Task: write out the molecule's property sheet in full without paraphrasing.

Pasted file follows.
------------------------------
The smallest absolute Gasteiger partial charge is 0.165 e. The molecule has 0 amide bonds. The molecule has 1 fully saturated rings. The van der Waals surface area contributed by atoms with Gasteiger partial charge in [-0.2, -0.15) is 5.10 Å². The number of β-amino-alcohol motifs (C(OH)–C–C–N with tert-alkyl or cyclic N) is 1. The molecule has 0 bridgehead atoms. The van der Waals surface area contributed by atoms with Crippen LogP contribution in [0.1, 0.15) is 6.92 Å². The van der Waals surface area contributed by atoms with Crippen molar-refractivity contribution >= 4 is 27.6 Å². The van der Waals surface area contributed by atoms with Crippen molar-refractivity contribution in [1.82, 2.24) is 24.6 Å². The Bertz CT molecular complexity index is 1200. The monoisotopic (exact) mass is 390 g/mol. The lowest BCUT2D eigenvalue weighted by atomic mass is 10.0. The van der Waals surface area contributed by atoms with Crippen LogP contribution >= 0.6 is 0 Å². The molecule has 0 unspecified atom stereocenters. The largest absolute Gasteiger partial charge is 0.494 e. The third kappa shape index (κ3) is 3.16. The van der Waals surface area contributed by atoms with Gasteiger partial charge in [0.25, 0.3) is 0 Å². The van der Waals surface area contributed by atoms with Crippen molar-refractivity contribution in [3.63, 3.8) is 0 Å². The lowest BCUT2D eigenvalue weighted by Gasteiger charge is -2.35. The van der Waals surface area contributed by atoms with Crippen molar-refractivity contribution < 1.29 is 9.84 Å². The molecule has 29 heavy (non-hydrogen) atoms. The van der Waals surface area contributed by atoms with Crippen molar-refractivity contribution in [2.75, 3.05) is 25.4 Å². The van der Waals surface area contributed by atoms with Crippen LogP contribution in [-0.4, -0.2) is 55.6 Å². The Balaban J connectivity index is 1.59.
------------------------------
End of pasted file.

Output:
The smallest absolute Gasteiger partial charge is 0.165 e. The molecule has 0 amide bonds. The molecule has 1 fully saturated rings. The van der Waals surface area contributed by atoms with Gasteiger partial charge in [-0.2, -0.15) is 5.10 Å². The number of β-amino-alcohol motifs (C(OH)–C–C–N with tert-alkyl or cyclic N) is 1. The molecule has 0 bridgehead atoms. The van der Waals surface area contributed by atoms with Crippen LogP contribution in [0.1, 0.15) is 6.92 Å². The van der Waals surface area contributed by atoms with Crippen molar-refractivity contribution >= 4 is 27.6 Å². The van der Waals surface area contributed by atoms with Crippen molar-refractivity contribution in [1.82, 2.24) is 24.6 Å². The Bertz CT molecular complexity index is 1200. The monoisotopic (exact) mass is 390 g/mol. The lowest BCUT2D eigenvalue weighted by atomic mass is 10.0. The van der Waals surface area contributed by atoms with Crippen LogP contribution >= 0.6 is 0 Å². The molecule has 0 unspecified atom stereocenters. The largest absolute Gasteiger partial charge is 0.494 e. The third kappa shape index (κ3) is 3.16. The van der Waals surface area contributed by atoms with Gasteiger partial charge in [0.25, 0.3) is 0 Å². The van der Waals surface area contributed by atoms with Crippen molar-refractivity contribution in [3.63, 3.8) is 0 Å². The lowest BCUT2D eigenvalue weighted by Gasteiger charge is -2.35. The van der Waals surface area contributed by atoms with Crippen molar-refractivity contribution < 1.29 is 9.84 Å². The molecule has 29 heavy (non-hydrogen) atoms. The van der Waals surface area contributed by atoms with Crippen molar-refractivity contribution in [2.75, 3.05) is 25.4 Å². The van der Waals surface area contributed by atoms with Crippen LogP contribution in [-0.4, -0.2) is 55.6 Å². The Balaban J connectivity index is 1.59.